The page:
Sadly, the book does focus purely on implementing gameplay features, but as I stated earlier, I can’t knock the author or publisher too much for that. I have to imagine that the majority of readers who come to this text will be more interested in creating gameplay features as opposed to plug-ins or other tools, but as the APIs tend to follow common patterns and conventions, branching out into other sorts of UE4 programming tasks shouldn’t be too hard from this foundation (hopefully once the plug-in framework crystallizes a bit!).
...and there's plenty of plugin source available, so you're in good...err, hands.
Hopefully you can gather that my overall impression of this text is positive, but there are a few things I found a bit off, though none of them are showstoppers, at least not for an experienced C++ developer. The in-line code snippets tend to gloss over a few points, things like declaring things public vs private, including headers where necessary, and other little things that, again, for an experienced C++ developer won’t provide any roadblocks, but if you're just learning C++ and have some of the first time jitters (which is to be expected!), these oversights may cause some frustrations. I think there was also a bit of a missed opportunity with Chapter 9: Templates and Commonly Used Containers. This chapter touches on array types and gives a comparison to STL types, which is valuable, but reads a bit out of place. In my opinion, this discussion would’ve been better in the first section on basic C++, which would have allowed for this chapter to provide some more UE4 specific projects and code samples showing how to work with the T* container types. Just a small thought, again, not a total showstopper.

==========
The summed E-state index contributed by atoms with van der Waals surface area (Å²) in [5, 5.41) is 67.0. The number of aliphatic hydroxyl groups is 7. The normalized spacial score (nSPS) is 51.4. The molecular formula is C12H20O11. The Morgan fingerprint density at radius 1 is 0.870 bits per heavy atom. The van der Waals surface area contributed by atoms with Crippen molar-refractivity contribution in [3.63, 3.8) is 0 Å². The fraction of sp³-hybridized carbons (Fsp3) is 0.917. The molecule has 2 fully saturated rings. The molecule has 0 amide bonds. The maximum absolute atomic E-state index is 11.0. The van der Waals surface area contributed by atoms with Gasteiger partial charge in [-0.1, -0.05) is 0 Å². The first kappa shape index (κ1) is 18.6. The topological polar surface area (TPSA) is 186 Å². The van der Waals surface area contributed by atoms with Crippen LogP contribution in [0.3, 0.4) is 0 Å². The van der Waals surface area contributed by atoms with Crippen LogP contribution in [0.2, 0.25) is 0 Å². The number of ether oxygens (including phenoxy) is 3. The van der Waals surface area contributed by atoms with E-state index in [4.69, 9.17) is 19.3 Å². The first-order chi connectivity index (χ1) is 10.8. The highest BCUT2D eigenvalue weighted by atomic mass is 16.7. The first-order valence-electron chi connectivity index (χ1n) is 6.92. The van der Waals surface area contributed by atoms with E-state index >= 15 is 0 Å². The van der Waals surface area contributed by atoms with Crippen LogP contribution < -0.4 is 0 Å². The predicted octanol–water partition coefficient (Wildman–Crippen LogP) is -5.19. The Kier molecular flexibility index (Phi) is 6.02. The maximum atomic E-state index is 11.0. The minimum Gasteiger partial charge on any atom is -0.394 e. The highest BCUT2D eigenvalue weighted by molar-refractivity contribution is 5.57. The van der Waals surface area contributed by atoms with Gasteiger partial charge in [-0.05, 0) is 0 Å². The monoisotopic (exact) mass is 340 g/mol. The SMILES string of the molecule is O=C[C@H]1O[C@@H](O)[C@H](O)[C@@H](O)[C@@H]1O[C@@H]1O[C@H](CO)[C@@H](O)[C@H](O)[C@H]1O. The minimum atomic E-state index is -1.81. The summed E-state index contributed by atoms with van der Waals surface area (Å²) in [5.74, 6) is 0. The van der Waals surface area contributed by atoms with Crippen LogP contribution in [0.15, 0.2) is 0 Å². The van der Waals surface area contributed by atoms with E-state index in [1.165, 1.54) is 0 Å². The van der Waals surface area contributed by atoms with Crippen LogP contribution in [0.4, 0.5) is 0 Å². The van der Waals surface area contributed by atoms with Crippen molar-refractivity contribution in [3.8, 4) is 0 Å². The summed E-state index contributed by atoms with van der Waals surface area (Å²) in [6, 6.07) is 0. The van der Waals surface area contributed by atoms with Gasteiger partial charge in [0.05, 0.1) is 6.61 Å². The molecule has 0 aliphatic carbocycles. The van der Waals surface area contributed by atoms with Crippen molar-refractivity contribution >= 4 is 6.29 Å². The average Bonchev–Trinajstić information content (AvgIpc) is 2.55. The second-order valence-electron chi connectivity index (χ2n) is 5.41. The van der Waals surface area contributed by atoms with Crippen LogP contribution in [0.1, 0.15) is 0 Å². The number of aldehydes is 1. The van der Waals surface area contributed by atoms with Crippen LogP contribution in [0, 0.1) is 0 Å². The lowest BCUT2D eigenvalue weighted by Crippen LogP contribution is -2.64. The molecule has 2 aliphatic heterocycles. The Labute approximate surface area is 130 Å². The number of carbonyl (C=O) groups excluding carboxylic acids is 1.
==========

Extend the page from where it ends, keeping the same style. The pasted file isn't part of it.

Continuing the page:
I guess what I’ll say is that if you’re an experienced C++ developer and you want something light that you can just work through in a weekend or so and feel comfortable in UE4, this is a great choice. Between this and the official documentation, you’ll find yourself in a good position to strike out into your own projects, whatever they be. Based on the review criteria and my own perspective as outlined earlier, I don’t know if I would recommend this to someone who was wanting to learn C++ and UE4, but like I said, I wouldn’t recommend someone learn C++ through a large content creation framework anyway. My impression based on skimming through the first seven chapters is that it teaches you enough to be comfortable working in UE4, but I don’t know that it’s going to make you a competent C++ programmer, granted that's something that only really comes from practice, but having a good solid foundation is also key. To its credit, this book will definitely give you a good foundation in modern programming basics, but C++ is a vast topic that requires some specific discussions. I would recommend instead something along the lines of the tutorials found at Cprogramming.com, LearnCPP.com, and/or CPlusPlus.com. I don’t say these things out of elitism or snobbery, it's just that since UE4 now gives you access to the FULL engine source, I think it’s really worth learning C++ properly so you can take advantage of that fact. Who knows, you too may find yourself with an opportunity to push the engine outside of its original sandbox, why not be ready to rise to the occasion?